Of the changes to design law summarised above, the introduction of the grace period will have real tangible benefit for designers by providing flexibility for inadvertent self-disclosure. In the longer term, IP Australia intends to explore further reform measures of the design rights system to better support innovation in Australia.

How can we help

If you have any queries as to how these changes may affect your own situation, do not hesitate to get in touch with Jennifer Wyndham-Wheeler, or your usual Griffith Hack contact. 

Cytec Industries Inc. v Nalco Company [2021] FCA 970

In a recent opposition appeal decision of the Federal Court of Australia, Nalco Company’s Australian patent application no. 2012220990 was found invalid for lack of support and lack of clear enough and complete enough disclosure (sufficiency).1

The decision highlights the Court’s approach in considering the meaning of claim terms that might on first glance be considered conventional, and emphasises the need to consider whether the claims are commensurate with the technical contribution provided by the specification. Toby ThompsonKathryn Morris, and Tim Fyfe discuss.

The technology

The technology of the application related to the “Bayer process”, an industrial process used to extract alumina from bauxite. Precipitation of aluminosilicate scale can occur during the process, forming obstructions and affecting efficiency. The patent application was directed to methods for reducing scale during the Bayer process, involving use of additive compositions containing certain small molecules.

Support and sufficiency

A key issue in the proceedings was the requirement in claim 1 for:

“a composition comprising at least one small molecule selected from the group consisting of compounds (I)…(LX) within a product mixture formed from the reaction of…”

The judge first decided that the language of claim 1 encompassed a composition made up of a single type of small molecule, alongside encompassing mixtures of small molecules. Such a finding is uncontroversial, and most practitioners would agree that it is common when drafting to use “at least one” to cover situations where either a single component or multiple components are to be protected.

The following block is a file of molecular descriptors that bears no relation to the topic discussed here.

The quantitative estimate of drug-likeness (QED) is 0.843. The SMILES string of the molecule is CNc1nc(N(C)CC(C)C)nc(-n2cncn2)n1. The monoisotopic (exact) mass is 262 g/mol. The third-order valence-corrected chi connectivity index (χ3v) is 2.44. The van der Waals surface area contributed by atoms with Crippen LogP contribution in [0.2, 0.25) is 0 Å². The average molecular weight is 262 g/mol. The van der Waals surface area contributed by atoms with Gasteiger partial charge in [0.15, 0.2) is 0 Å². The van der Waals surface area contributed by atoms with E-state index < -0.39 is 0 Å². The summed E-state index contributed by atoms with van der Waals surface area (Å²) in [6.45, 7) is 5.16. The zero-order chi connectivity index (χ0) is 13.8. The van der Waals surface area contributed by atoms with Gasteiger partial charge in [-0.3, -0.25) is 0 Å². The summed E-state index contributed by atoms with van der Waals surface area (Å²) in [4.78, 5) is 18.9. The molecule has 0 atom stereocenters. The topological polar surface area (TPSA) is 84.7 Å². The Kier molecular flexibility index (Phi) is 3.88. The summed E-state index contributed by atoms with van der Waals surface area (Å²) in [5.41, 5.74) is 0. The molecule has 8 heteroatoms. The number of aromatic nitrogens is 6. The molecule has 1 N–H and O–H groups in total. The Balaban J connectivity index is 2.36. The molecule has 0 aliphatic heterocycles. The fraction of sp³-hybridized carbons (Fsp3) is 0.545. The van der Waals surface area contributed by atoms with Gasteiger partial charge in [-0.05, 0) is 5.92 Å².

Having arrived at that construction, the judge went on to hold that the claims lacked support as a result. The specification described the small molecules as being produced by the reaction of three components, which resulted in the production of complex mixtures of small molecules. However, there was no disclosure regarding how to produce a single small molecule, or how to separate components of the product mixture. Whilst embodiments of claim 1 involving mixtures of small molecules were supported, embodiments involving only a single type of small molecule were not.2

For similar reasons, the judge also found that the specification did not disclose the claimed invention in a clear and complete enough manner for it to be performed by a person skilled in the art (insufficient). Insofar as the claims included a product mixture made up of a single type of small molecule, undue experimentation was required to perform the invention.3

Vulnerability of claims containing conventional terms

The decision in Cytec v Nalco follows on the heels of MSD v Wyeth last year, where use of an apparently conventional drafting term also resulted in invalidity (see our article here). In that case, the term “comprising” resulted in claims directed to vaccine compositions being held to lack support, insofar as the claims encompassed vaccines having additional polypeptide-protein conjugates beyond the thirteen specified.4 The decision in MSD v Wyeth also cemented that evaluation of compliance with Australian support provisions involves assessment of the technical contribution to the art disclosed by the specification, and requires that the breadth of the monopoly claimed must be justified by that technical contribution.5

On the face of it, these decisions might cause concern that other patents containing similar commonly used claim terms might also be vulnerable. However, in both MSD v Wyeth and Cytec v Nalco, the decisions were heavily dependent on the facts. As discussed above, in Cytec v Nalco there was a lack of disclosure in the specification relating to production or isolation of single small molecule products. The expert evidence further indicated that a skilled person would not have known how to obtain a single small molecule. In MSD v Wyeth, the evidence supported that the selection of additional serotypes beyond the 13 specified in the claims would be a complex and difficult process. Given that, it should not be assumed that all Australian patents using terms such as “at least one” or “comprising” are likely to be considered to lack support or be insufficient.